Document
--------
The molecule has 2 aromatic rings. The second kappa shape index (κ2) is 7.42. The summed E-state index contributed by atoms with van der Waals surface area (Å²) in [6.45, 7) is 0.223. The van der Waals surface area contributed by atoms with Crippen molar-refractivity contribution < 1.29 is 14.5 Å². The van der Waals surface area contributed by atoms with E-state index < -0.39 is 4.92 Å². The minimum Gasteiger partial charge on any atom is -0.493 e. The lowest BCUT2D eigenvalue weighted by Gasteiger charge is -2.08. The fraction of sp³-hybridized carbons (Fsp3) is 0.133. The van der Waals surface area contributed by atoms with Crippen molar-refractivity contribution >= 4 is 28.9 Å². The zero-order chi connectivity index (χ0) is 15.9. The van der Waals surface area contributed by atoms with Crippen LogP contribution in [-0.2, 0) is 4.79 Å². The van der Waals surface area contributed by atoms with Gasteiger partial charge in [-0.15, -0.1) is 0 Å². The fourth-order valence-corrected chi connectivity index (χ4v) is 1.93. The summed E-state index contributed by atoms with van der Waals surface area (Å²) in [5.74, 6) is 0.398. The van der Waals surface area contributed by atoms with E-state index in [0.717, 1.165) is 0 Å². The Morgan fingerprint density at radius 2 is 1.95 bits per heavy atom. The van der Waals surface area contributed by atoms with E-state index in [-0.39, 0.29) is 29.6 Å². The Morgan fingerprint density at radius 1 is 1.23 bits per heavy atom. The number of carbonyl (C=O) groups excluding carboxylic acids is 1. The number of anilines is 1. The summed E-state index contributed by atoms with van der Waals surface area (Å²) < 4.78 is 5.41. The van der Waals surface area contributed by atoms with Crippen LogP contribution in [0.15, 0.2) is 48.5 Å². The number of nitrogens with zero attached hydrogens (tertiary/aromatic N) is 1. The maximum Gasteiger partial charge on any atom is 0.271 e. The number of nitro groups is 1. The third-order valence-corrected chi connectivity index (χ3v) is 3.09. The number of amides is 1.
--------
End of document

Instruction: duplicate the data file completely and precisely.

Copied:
The molecule has 2 aromatic rings. The second kappa shape index (κ2) is 7.42. The summed E-state index contributed by atoms with van der Waals surface area (Å²) in [6.45, 7) is 0.223. The van der Waals surface area contributed by atoms with Crippen molar-refractivity contribution < 1.29 is 14.5 Å². The van der Waals surface area contributed by atoms with E-state index < -0.39 is 4.92 Å². The minimum Gasteiger partial charge on any atom is -0.493 e. The lowest BCUT2D eigenvalue weighted by Gasteiger charge is -2.08. The fraction of sp³-hybridized carbons (Fsp3) is 0.133. The van der Waals surface area contributed by atoms with Crippen molar-refractivity contribution >= 4 is 28.9 Å². The zero-order chi connectivity index (χ0) is 15.9. The van der Waals surface area contributed by atoms with Crippen LogP contribution in [-0.2, 0) is 4.79 Å². The van der Waals surface area contributed by atoms with Gasteiger partial charge in [-0.15, -0.1) is 0 Å². The fourth-order valence-corrected chi connectivity index (χ4v) is 1.93. The summed E-state index contributed by atoms with van der Waals surface area (Å²) in [5.74, 6) is 0.398. The van der Waals surface area contributed by atoms with E-state index in [0.717, 1.165) is 0 Å². The Morgan fingerprint density at radius 2 is 1.95 bits per heavy atom. The van der Waals surface area contributed by atoms with E-state index in [-0.39, 0.29) is 29.6 Å². The Morgan fingerprint density at radius 1 is 1.23 bits per heavy atom. The number of carbonyl (C=O) groups excluding carboxylic acids is 1. The number of anilines is 1. The summed E-state index contributed by atoms with van der Waals surface area (Å²) < 4.78 is 5.41. The van der Waals surface area contributed by atoms with Crippen LogP contribution in [0.15, 0.2) is 48.5 Å². The number of nitrogens with zero attached hydrogens (tertiary/aromatic N) is 1. The maximum Gasteiger partial charge on any atom is 0.271 e. The number of nitro groups is 1. The third-order valence-corrected chi connectivity index (χ3v) is 3.09. The number of amides is 1.